Thursday, February 28, 2008

Take the Super A Train

So let's kick off this series with my pet peeve favorite topic: the A train. I love it, except when I hate it.

The A runs close to my door and gets me to just about anywhere I need to go in Manhattan. And it's express. When all is right with the world, it gets me downtown in about 35 minutes, which is a beautiful thing.

But there's a catch: starting at (the rather early hour of) 10:30 p.m., it runs local. And it runs local every time the MTA does track work on the line, which is, oh, about every weekend (2007, anyone?). For some reason, they also like to run a special shuttle periodically between 207th and 168th streets, which can really slow you down, or just shut down that part of the line entirely and run free buses.

Have you ever noticed the train engaging in other strange behaviors late at night? Like traveling at half-speed, or stopping inexplicably for several minutes when you're halfway through a tunnel, or waiting interminably at a platform with its doors hanging open? Or not showing up for 40 minutes when they're supposed to be running every 20? Any of these unfortunate events can suck the joy out of even the most ardent Inwoodist's life.

Now, I don't want to risk getting killed or seriously injured or simply suffering through train break-downs and delays every time I hop on the subway (which is just about every day, multiple times a day), so I understand the need for maintenance, but can't the MTA do any better?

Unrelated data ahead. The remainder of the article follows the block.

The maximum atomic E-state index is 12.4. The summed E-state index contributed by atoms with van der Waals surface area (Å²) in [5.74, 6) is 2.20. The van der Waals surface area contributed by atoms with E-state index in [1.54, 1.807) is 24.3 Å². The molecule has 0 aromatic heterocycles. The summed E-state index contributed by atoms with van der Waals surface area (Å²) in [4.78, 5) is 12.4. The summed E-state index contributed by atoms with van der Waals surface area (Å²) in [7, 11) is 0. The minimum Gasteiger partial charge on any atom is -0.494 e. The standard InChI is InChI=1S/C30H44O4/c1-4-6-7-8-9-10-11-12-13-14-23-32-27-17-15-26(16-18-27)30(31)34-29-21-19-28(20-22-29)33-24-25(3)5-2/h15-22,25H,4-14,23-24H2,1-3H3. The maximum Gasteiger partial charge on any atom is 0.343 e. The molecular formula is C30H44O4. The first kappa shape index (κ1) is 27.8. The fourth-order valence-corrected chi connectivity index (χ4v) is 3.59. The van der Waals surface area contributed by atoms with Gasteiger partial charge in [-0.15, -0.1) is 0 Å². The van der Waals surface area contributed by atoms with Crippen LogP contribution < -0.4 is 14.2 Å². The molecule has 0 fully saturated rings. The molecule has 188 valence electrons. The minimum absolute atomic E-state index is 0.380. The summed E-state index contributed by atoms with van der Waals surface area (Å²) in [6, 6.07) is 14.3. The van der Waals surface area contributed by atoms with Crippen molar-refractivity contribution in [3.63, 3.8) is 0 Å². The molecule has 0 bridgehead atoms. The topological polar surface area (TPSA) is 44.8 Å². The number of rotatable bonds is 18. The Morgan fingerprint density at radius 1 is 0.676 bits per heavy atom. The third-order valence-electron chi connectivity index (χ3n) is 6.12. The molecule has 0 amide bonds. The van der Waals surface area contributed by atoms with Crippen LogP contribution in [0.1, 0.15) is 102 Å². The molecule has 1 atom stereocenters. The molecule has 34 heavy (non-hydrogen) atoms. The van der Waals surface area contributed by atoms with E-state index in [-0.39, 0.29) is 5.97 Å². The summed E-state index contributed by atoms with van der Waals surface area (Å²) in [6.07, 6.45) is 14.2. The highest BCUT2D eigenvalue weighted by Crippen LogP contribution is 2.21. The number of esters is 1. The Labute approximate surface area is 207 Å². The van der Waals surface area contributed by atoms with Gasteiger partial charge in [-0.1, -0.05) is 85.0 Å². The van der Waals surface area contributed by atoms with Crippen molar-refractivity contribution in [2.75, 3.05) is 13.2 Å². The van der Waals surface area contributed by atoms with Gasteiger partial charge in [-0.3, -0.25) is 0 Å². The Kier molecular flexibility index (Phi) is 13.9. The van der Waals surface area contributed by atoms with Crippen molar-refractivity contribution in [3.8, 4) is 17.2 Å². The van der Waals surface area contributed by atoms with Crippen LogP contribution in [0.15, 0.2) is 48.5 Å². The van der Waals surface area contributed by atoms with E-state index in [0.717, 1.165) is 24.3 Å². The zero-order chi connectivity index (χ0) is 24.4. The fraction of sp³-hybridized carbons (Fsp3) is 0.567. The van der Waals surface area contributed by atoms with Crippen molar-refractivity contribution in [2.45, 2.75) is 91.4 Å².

Go visit Paris and see how a world-class subway system can run. Their trains are clean, efficient, and run on time.

So here are my proposals for improving service on the A train, running from smallest to largest:
  • FASTER, PUSSYCAT: Lengthen the hours of operation for express service--at the very least, run the A express until midnight Su-Th and 1:30 a.m. F-Sa. Even better, run it express 24 hours per day, like the D train. (Have you ever experienced 145 St. envy?) This will require, of course, keeping the C train in operation during extended hours.
  • DROP STOPS AND ROLL: Eliminate unnecessary stops that are already covered by local service and do not provide significant transit links--145 St, Canal St, Chambers St
  • EXTEND IT: Build local tracks up to 207th St, then cover all stops between 207 and 168 streets with the C.
Now we have it: the super A train. It runs 24 hours and services the following stops: 207, 168, 125, 59, 42, 34, 14, 4, Broadway-Nassau. Imagine, all of Manhattan in just 9 stops, with Midtown only 4 stops away.

Since I believe in self-determination, I'll let the Brooklynites figure out where the Super A should stop in their borough.

1 comment:

thegayrecluse said...

All of these are great suggestions. The MTA definitely gives short shrift to uptown Manhattan. How about renovating some stations, too!